Early Life

(19th-Century Biographies)

Horatio Alger, Jr., traced his ancestry to Puritans who came to Plymouth, Massachusetts, in 1621. His father, Horatio Alger, Sr., was a graduate of the Harvard Theological School and the minister at the First Congregational Church in Chelsea, Massachusetts. His mother, Olive Augusta Fenno, had married his father just ten months before the birth of Horatio, Jr. The ministerial stipend was not large; thus, the family was usually in debt. In 1844, when Horatio, Jr., was twelve, his father went bankrupt. For a time his father turned to farming but eventually went back into the ministry and later served in the Massachusetts state legislature.

Alger was a sickly child; he was nearsighted and had asthma. In 1848, at the age of sixteen, he was admitted to Harvard College. The first publication for which he received payment came in 1849 when a Boston magazine bought a poem he had penned. During his senior year, he was elected to Phi Beta Kappa, and he graduated in 1852. Although he immediately planned to enter the Harvard Divinity School, a writing job arose, and he decided to become a journalist—a career he was to follow for five years. In the fall of 1857, he entered the Harvard Divinity School, from which he graduated in 1860. Alger was soon named to the pulpit of the Unitarian Church in Brewster, Massachusetts. Because his church duties were often light, he spent a great deal of time writing stories for children, which was not a popular sideline in the eyes of his parishioners.

Unfortunately, Alger apparently had a homosexual relationship with one or more of the young boys in his church. Once this came to light in 1866, he was forced not only to resign his church but also to resign the ministry. The Unitarians agreed to keep the situation quiet if Alger agreed to never again serve as a minister. He then moved to New York, where he became a full-time writer. His personal relations with boys never again came into question. Many authors, however, have speculated that Alger’s love for boys was a vicarious motivation that surfaced in his writing. From the event, Alger learned discretion and was never again accused of a homosexual relationship, but he also never allowed himself to be in the public eye. His books and short stories were all that people ever really knew about the man during the remainder of his lifetime.

Life’s Work

(19th-Century Biographies)

In middle age, at a time when he had been relatively unsuccessful in other endeavors, Alger began writing books for juveniles. He was best known as a writer of books in which the heroes started out poor and ended up wealthy. Among his more popular titles were Ragged Dick (1867), Luck and Pluck (1869), and Tattered Tom (1871). His heroes were typically newsboys, shoe shiners, match sellers, farmers, or luggage carriers who rose to fame and fortune via their own efforts, bravery, and courage. His young entrepreneurs earned and spent their wealth honestly. His books were particularly popular during the Progressive Era because they satisfied the Progressives’ desire to reform business and government through a return to morality.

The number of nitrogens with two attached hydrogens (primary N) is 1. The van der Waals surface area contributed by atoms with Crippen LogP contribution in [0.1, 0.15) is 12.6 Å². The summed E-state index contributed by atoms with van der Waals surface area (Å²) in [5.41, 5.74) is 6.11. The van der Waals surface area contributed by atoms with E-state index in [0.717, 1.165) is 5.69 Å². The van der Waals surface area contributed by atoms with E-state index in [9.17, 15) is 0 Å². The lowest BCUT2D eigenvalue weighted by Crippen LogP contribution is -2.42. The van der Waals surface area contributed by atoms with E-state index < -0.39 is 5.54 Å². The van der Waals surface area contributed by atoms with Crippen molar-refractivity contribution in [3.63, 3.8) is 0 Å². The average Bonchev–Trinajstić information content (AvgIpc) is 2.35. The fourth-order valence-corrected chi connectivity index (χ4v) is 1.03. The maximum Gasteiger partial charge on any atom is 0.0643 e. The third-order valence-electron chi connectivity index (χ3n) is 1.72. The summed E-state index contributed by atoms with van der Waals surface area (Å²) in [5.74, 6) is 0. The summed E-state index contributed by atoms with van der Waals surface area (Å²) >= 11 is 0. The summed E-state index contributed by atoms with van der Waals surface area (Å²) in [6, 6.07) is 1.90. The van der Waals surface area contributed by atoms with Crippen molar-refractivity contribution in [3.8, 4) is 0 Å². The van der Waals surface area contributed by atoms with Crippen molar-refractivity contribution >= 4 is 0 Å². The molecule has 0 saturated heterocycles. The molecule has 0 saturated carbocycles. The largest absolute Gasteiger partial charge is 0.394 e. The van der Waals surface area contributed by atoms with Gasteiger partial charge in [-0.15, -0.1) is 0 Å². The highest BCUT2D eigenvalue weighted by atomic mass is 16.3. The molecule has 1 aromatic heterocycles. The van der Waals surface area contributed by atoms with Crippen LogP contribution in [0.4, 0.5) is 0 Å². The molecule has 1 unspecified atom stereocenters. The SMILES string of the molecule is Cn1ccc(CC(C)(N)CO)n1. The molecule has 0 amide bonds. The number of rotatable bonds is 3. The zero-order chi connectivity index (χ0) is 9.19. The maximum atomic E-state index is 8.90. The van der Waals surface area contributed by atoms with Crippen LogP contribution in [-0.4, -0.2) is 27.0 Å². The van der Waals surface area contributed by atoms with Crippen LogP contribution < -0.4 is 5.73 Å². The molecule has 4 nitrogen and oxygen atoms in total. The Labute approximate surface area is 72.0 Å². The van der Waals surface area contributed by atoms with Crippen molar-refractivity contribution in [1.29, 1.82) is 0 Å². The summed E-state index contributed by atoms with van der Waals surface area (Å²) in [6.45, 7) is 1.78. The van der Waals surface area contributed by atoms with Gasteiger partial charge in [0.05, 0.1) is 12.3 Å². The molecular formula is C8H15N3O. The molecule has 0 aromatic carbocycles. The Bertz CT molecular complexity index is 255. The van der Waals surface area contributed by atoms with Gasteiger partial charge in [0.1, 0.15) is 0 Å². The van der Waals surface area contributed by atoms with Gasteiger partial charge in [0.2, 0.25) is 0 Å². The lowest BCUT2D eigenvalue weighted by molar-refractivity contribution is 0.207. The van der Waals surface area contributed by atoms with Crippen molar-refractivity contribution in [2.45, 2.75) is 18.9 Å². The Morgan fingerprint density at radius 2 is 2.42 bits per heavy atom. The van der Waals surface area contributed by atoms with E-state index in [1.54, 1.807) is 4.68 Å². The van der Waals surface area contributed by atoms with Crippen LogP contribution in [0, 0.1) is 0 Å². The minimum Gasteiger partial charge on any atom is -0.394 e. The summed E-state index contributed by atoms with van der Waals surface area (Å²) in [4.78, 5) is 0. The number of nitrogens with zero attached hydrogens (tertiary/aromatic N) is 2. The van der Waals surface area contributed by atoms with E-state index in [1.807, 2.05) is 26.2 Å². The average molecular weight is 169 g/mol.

Alger’s adult life was essentially dull: He did nothing but write. In addition to writing more than 120 books, he published hundreds of short stories and over one hundred poems. Many of his short stories were written under pseudonyms. His writing was not particularly difficult in that it was formulaic fiction that required little research. Short stories were turned into serials, and serials were turned into books. In one sense, Alger was a self-plagiarizer because he used the same work over and over. His first book, Bertha’s Christmas Vision, was published in 1856. His fourth book, and first financially successful volume, was Paul Prescott’s Charge in 1865.

Alger’s writings captured the spirit of the United States. In his books, the reader could hear the turmoil of the city streets and the rattle of the milk pails on the farms. He portrayed the ambitious soul of the nation. Manly forbearance was an important part of Alger’s writings; it was okay to fight or even shoot someone, but only after Alger had made it clear that there was no other possibility. Money, contracts,...

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(19th-Century Biographies)

Mayes, Herbert R. A Biography Without a Hero. New York: Macy- Masius, 1928. This work is a complete fabrication. When Mayes discovered that there was insufficient information to write a true biography, he decided, with the approval of his publisher, to write a parody of Alger’s life based on nonexistent diaries and letters. Surprisingly, his parody was not recognized as such and was viewed as a legitimate biography for several decades. Reviews were generally favorable. Alger’s surviving friends and relatives apparently did not reveal the truth, probably because they were happy that the truth had not been revealed. Many subsequent biographers unwittingly used this book as a source of factual information on Alger’s life.

Nackenoff, Carol. The Fictional Republic: Horatio Alger and American Political Discourse. New York: Oxford University Press, 1994. The emphasis is on Alger’s social leanings and his influence on politics.

Scharnhorst, Gary, and Jack Bales. The Lost Life of Horatio Alger, Jr. Bloomington: Indiana University Press, 1985. This is the best work on the life of Alger. It was the first to fully unmask the faulty, fictionalized biography of Herbert R. Mayes.

Tebbel, John. From Rags to Riches: Horatio Alger and the American Dream. New York: Macmillan, 1963. Although based on the fictional work of Mayes, this volume does contain a complete bibliography of Alger’s works.

Weiss, Richard. The American Myth of Success: From Horatio Alger to Norman Vincent Peale. New York: Basic Books, 1969. This volume analyzes the work of popular writers who portray the ease with which Americans can become successful.